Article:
Excerpt of Fish by L.S. Matthews
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This story starts with the day I found the fish.
I was standing about with nothing to do, by the huge puddle I called a pond. Dad said it wasn't a proper pond, because the floody rain had left it there by accident, and it would disappear again soon.
I said, "What is it then? Because it's too big to be a puddle."
Dad had to agree I was right. He is quite tall, and it was as wide each way as three Dads if you laid them out head to toe, in a line.
At least, it had been that big. It had been shrinking every day since the rain had stopped, and now I realized that it had become the puddle that Dad had always said it was.
Anyway, I was standing about, as I said, with a stick in my hand poking at things, because there was nothing else to do. I couldn't swish the stick in the water because I couldn't get close enough to the edge. The mud was terrible. I had already fallen over in it three times and my clothes were covered in it. I wasn't worried about what my parents would say because they never minded, they were so busy anyway. Now that the rain had stopped, we could dry things again.
So I stood in the last patch of sticky mud before it turned into the liquid patch, and hit at some bits of green poking out of the water's edge.
All of a sudden there was a ripple and a flash, and a big fish leapt out of the brown water, making a rainbow in the spray as it flew in an arc and landed back--splash!--in the water again.
I had been feeling very gloomy a moment before. Now I stood and blinked and stared. Nothing moved. I wanted to see the fish again. The glow of the colors had flooded my eyes, like when you open the curtains on a lovely sunny day. I had a warm feeling all through, despite the mud.
I put one foot forward and tested the ground a bit further in. I had old leather sandals on and bare feet, but you wouldn't have known it. The mud had made big, oozy mud clogs around each foot.
I wanted the ground to be safe to walk on, because I so wanted to find that fish. But it wasn't safe--I knew I'd get stuck if I got any closer, and I was quite a way from the house, and maybe no one would hear me call and no one would come looking till teatime. I walked all around the edge, just in case, but it was the same everywhere.
Very slowly, because it is hard to walk in oozy mud clogs, I walked back up the rough earth path to the house.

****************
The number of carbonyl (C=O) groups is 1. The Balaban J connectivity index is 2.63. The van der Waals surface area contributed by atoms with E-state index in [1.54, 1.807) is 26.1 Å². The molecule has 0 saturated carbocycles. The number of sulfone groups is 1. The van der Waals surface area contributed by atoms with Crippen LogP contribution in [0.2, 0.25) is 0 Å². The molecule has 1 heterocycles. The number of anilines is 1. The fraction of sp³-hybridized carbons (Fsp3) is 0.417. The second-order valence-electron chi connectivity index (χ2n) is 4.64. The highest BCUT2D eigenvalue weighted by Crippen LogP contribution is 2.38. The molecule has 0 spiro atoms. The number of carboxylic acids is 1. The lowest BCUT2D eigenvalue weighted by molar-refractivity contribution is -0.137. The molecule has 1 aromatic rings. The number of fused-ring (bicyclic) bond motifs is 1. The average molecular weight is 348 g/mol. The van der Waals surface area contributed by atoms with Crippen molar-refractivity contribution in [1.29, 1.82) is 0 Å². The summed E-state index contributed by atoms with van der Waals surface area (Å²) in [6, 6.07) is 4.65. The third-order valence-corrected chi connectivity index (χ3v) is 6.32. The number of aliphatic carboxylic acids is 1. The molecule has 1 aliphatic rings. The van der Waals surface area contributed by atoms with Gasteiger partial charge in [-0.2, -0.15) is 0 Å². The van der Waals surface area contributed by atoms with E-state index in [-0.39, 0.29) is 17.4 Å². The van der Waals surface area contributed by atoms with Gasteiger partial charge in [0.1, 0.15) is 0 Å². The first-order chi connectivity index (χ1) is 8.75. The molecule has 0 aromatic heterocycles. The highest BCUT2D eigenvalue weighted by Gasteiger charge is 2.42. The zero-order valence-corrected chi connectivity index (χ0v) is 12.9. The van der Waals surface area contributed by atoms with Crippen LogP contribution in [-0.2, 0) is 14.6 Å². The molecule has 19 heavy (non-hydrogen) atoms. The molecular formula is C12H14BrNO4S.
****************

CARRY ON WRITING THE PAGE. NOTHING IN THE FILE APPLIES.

Dad was there, because it was his turn to look after me and do the tea. He looked tired and dusty. We hadn't got much water for things like washing, in spite of all the rain.
We were a funny family--not like the ones in the books I read, which we'd brought from our own country.
That was one thing that was different about us for a start--we didn't come from the country we were living in now. Mum and Dad had brought me with them when I was little. They had come to this country to help the people, who were having a hard time.
And they were having a hard time, I can tell you.
First, it was boiling hot, but not like the summers in our home country. This hot was dusty hot, with no green growing anywhere. There had been bits of bushes and wispy dry grass in the beginning, I can remember, but after a while even that had gone. I had stroked the goats and the donkey who'd come to nibble at it. Then they stopped coming and I missed them and asked why they didn't visit anymore.
Mum had said, "Because there's no more grass and leaves." She had pushed her hands through her hair when she said this, and had looked so tired and sad, I was surprised. I didn't know she'd liked the animals visiting too.
The boiling hot had stayed for what seemed like forever. The people Mum and Dad taught, and sometimes helped with medicine, ran out of water and food. We were luckier, because our country was still looking after us with some food (not very nice food) and bottled water. I asked, Couldn't we give our food and water to the people?
Excerpted from Fish by L. S. Matthews Copyright© 2004 by L. S. Matthews. Excerpted by permission of Delacorte Books for Young Readers, a division of Random House, Inc. All rights reserved. No part of this excerpt may be reproduced or reprinted without permission in writing from the publisher.